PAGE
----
Thwarted from posting last week and with the garden frozen over this week, I am going with last week’s intended post with a few updates: Good news that February is here and because it is such a short month there are only 22 16 days to go before March arrives. This week Last week I was happy to see the very first tops of the chilli seeds pushing through and although I said I wouldn’t I did, sow sweet peas that is. One lost packet from who knows where was found and sown. Maybe they will, maybe they won’t. Three have germinated. So much rain fell this the week before last that most gardening was done by staring out of the windows giving the thumbs down gladiator style to plants that offended the eye. Here are the top contenders and some stayers.

One

The snowberry that had a mention a few weeks back is in a direct site line from the kithchen window and does nothing to enhance the view. I leave it because I don’t think I can successfully rid myself of it and what else would grow in this dark corner? I hanker for hamamelis but would it thrive? At the moment the snowberry is in line for the chop. And a week on, still is.

Two

Out the front the dry north facing border is host to bluebells, forsythia, and that shrubby honeysuckle with the tiny leaves. Underneath that the periwinkle runs riot. It is gradually spreading along the border. encouraging because at least something will grow there but actually getting out of hand. I will definitely be trying to confine this to a smaller space.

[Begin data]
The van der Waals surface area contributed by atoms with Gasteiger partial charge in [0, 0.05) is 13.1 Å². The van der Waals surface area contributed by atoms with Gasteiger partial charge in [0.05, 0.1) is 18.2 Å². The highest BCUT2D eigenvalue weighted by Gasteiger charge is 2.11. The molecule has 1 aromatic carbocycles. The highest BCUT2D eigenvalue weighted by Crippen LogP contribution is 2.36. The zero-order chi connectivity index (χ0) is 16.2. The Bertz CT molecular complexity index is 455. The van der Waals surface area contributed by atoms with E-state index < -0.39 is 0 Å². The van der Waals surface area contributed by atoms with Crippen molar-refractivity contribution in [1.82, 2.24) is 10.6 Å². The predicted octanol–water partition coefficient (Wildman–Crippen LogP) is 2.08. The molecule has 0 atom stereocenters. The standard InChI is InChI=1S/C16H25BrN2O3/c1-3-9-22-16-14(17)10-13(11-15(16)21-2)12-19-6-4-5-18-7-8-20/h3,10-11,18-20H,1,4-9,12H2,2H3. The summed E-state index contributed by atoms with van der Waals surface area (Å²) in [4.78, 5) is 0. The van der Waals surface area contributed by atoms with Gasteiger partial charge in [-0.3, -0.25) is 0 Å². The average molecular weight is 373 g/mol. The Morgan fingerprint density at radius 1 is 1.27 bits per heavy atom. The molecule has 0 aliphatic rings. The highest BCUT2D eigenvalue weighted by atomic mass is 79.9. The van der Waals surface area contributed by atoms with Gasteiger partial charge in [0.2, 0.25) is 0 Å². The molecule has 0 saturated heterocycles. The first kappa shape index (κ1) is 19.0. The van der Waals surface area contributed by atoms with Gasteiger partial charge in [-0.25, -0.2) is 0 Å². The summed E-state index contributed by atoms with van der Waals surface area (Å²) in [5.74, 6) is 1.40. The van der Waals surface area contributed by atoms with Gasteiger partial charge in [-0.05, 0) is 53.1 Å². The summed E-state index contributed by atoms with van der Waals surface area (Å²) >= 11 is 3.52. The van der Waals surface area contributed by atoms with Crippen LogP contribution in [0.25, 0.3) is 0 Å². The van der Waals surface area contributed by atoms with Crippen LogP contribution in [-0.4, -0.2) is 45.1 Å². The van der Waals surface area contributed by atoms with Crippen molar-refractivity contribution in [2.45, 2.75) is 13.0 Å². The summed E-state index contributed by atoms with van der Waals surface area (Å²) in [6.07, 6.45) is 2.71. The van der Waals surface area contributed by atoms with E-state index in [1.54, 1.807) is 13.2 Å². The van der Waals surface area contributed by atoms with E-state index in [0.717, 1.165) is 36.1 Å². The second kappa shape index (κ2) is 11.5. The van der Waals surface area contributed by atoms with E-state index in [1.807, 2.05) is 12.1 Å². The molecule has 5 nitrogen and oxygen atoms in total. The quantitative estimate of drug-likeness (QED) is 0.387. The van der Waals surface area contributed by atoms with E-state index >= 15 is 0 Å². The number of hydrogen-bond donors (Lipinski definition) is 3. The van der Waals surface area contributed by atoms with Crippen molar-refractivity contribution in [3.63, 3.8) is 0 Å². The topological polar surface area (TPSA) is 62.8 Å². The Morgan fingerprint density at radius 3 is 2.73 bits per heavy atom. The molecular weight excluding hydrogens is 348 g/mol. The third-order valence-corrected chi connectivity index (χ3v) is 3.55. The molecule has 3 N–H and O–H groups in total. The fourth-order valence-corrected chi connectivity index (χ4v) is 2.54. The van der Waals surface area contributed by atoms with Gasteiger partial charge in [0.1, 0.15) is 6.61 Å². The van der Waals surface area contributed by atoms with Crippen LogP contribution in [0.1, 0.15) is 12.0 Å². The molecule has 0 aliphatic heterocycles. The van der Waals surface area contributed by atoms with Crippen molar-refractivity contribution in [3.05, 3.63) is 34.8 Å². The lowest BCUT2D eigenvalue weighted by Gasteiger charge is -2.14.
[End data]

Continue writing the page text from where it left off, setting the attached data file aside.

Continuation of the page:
Three

The front garden is also home to a mahonia which was slowly being suffocated by an hypericum. The hypericum has been cut back several times now and gradually the mahonia is re-establishing itself. This has given a bit more interest to this border and the reddish foliage is looking pretty good now. More nuturing to be done here.

Four

While the parsnips were a little erratic in their germination last year some late sown parsley took very happily to a spot in the greenhouse and has been providing a generous supply throughout winter.